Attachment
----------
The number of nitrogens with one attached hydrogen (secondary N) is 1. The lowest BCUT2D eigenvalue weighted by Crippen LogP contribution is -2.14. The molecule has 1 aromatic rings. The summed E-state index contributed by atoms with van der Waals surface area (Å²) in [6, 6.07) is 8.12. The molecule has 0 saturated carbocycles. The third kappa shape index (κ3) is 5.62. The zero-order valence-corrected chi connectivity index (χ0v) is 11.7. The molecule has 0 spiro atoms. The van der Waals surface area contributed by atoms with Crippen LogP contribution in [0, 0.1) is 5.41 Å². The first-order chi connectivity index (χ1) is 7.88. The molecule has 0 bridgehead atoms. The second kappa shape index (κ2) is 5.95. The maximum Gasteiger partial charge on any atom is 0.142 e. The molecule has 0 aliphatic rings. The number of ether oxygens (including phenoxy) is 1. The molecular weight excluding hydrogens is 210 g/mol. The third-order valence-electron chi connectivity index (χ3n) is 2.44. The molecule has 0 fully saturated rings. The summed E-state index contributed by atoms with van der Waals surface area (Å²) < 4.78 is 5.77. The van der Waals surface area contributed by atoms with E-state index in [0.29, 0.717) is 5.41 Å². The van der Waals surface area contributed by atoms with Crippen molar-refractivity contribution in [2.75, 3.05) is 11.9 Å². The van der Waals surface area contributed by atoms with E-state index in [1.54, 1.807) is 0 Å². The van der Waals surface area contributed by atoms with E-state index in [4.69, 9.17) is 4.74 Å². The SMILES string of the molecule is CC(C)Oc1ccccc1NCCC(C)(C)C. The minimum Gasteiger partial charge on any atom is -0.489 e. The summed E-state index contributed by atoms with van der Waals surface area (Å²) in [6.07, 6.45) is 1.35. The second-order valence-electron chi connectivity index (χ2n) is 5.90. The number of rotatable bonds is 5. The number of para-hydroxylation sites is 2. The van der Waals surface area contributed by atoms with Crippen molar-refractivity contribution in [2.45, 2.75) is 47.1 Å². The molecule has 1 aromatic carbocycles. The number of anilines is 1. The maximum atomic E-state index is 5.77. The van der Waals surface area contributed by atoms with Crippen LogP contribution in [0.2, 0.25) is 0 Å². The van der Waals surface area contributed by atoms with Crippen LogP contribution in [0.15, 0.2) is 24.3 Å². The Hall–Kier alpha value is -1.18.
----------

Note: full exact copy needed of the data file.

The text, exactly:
The number of nitrogens with one attached hydrogen (secondary N) is 1. The lowest BCUT2D eigenvalue weighted by Crippen LogP contribution is -2.14. The molecule has 1 aromatic rings. The summed E-state index contributed by atoms with van der Waals surface area (Å²) in [6, 6.07) is 8.12. The molecule has 0 saturated carbocycles. The third kappa shape index (κ3) is 5.62. The zero-order valence-corrected chi connectivity index (χ0v) is 11.7. The molecule has 0 spiro atoms. The van der Waals surface area contributed by atoms with Crippen LogP contribution in [0, 0.1) is 5.41 Å². The first-order chi connectivity index (χ1) is 7.88. The molecule has 0 bridgehead atoms. The second kappa shape index (κ2) is 5.95. The maximum Gasteiger partial charge on any atom is 0.142 e. The molecule has 0 aliphatic rings. The number of ether oxygens (including phenoxy) is 1. The molecular weight excluding hydrogens is 210 g/mol. The third-order valence-electron chi connectivity index (χ3n) is 2.44. The molecule has 0 fully saturated rings. The summed E-state index contributed by atoms with van der Waals surface area (Å²) < 4.78 is 5.77. The van der Waals surface area contributed by atoms with E-state index in [0.29, 0.717) is 5.41 Å². The van der Waals surface area contributed by atoms with Crippen molar-refractivity contribution in [2.75, 3.05) is 11.9 Å². The van der Waals surface area contributed by atoms with E-state index in [1.54, 1.807) is 0 Å². The van der Waals surface area contributed by atoms with E-state index in [4.69, 9.17) is 4.74 Å². The SMILES string of the molecule is CC(C)Oc1ccccc1NCCC(C)(C)C. The minimum Gasteiger partial charge on any atom is -0.489 e. The summed E-state index contributed by atoms with van der Waals surface area (Å²) in [6.07, 6.45) is 1.35. The second-order valence-electron chi connectivity index (χ2n) is 5.90. The number of rotatable bonds is 5. The number of para-hydroxylation sites is 2. The van der Waals surface area contributed by atoms with Crippen molar-refractivity contribution in [2.45, 2.75) is 47.1 Å². The molecule has 1 aromatic carbocycles. The number of anilines is 1. The maximum atomic E-state index is 5.77. The van der Waals surface area contributed by atoms with Crippen LogP contribution in [0.2, 0.25) is 0 Å². The van der Waals surface area contributed by atoms with Crippen LogP contribution in [0.15, 0.2) is 24.3 Å². The Hall–Kier alpha value is -1.18.